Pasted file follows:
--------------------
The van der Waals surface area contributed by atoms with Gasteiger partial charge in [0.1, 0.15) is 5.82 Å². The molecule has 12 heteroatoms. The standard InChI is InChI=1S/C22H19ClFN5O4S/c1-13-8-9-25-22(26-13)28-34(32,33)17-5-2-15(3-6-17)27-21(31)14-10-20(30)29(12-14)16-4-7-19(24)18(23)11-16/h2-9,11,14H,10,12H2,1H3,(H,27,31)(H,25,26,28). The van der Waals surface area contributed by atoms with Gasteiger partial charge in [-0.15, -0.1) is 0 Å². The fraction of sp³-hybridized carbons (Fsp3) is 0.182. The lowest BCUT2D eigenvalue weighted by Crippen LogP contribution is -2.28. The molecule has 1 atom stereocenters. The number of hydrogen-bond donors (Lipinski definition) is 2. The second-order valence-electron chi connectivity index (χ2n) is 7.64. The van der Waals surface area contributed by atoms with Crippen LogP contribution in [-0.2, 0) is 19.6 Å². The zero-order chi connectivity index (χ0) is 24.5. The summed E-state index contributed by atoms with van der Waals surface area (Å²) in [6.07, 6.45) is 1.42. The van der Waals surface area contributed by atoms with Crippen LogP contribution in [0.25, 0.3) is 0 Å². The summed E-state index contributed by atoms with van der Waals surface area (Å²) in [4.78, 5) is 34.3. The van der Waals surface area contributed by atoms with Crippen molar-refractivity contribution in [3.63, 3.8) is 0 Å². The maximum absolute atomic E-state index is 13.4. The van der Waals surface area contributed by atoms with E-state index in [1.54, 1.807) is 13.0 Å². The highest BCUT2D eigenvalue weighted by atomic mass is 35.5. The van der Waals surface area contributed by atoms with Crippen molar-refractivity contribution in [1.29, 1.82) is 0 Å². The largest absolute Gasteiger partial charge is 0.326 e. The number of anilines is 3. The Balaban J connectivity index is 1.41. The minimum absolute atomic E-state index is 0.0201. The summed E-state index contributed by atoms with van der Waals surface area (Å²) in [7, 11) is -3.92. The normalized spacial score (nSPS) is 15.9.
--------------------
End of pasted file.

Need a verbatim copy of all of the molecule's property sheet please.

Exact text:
The van der Waals surface area contributed by atoms with Gasteiger partial charge in [0.1, 0.15) is 5.82 Å². The molecule has 12 heteroatoms. The standard InChI is InChI=1S/C22H19ClFN5O4S/c1-13-8-9-25-22(26-13)28-34(32,33)17-5-2-15(3-6-17)27-21(31)14-10-20(30)29(12-14)16-4-7-19(24)18(23)11-16/h2-9,11,14H,10,12H2,1H3,(H,27,31)(H,25,26,28). The van der Waals surface area contributed by atoms with Gasteiger partial charge in [-0.15, -0.1) is 0 Å². The fraction of sp³-hybridized carbons (Fsp3) is 0.182. The lowest BCUT2D eigenvalue weighted by Crippen LogP contribution is -2.28. The molecule has 1 atom stereocenters. The number of hydrogen-bond donors (Lipinski definition) is 2. The second-order valence-electron chi connectivity index (χ2n) is 7.64. The van der Waals surface area contributed by atoms with Crippen LogP contribution in [-0.2, 0) is 19.6 Å². The zero-order chi connectivity index (χ0) is 24.5. The summed E-state index contributed by atoms with van der Waals surface area (Å²) in [6.07, 6.45) is 1.42. The van der Waals surface area contributed by atoms with Crippen LogP contribution in [0.25, 0.3) is 0 Å². The summed E-state index contributed by atoms with van der Waals surface area (Å²) in [4.78, 5) is 34.3. The van der Waals surface area contributed by atoms with Crippen molar-refractivity contribution in [3.63, 3.8) is 0 Å². The maximum absolute atomic E-state index is 13.4. The van der Waals surface area contributed by atoms with E-state index in [1.54, 1.807) is 13.0 Å². The highest BCUT2D eigenvalue weighted by atomic mass is 35.5. The van der Waals surface area contributed by atoms with Crippen molar-refractivity contribution in [1.29, 1.82) is 0 Å². The largest absolute Gasteiger partial charge is 0.326 e. The number of anilines is 3. The Balaban J connectivity index is 1.41. The minimum absolute atomic E-state index is 0.0201. The summed E-state index contributed by atoms with van der Waals surface area (Å²) in [7, 11) is -3.92. The normalized spacial score (nSPS) is 15.9.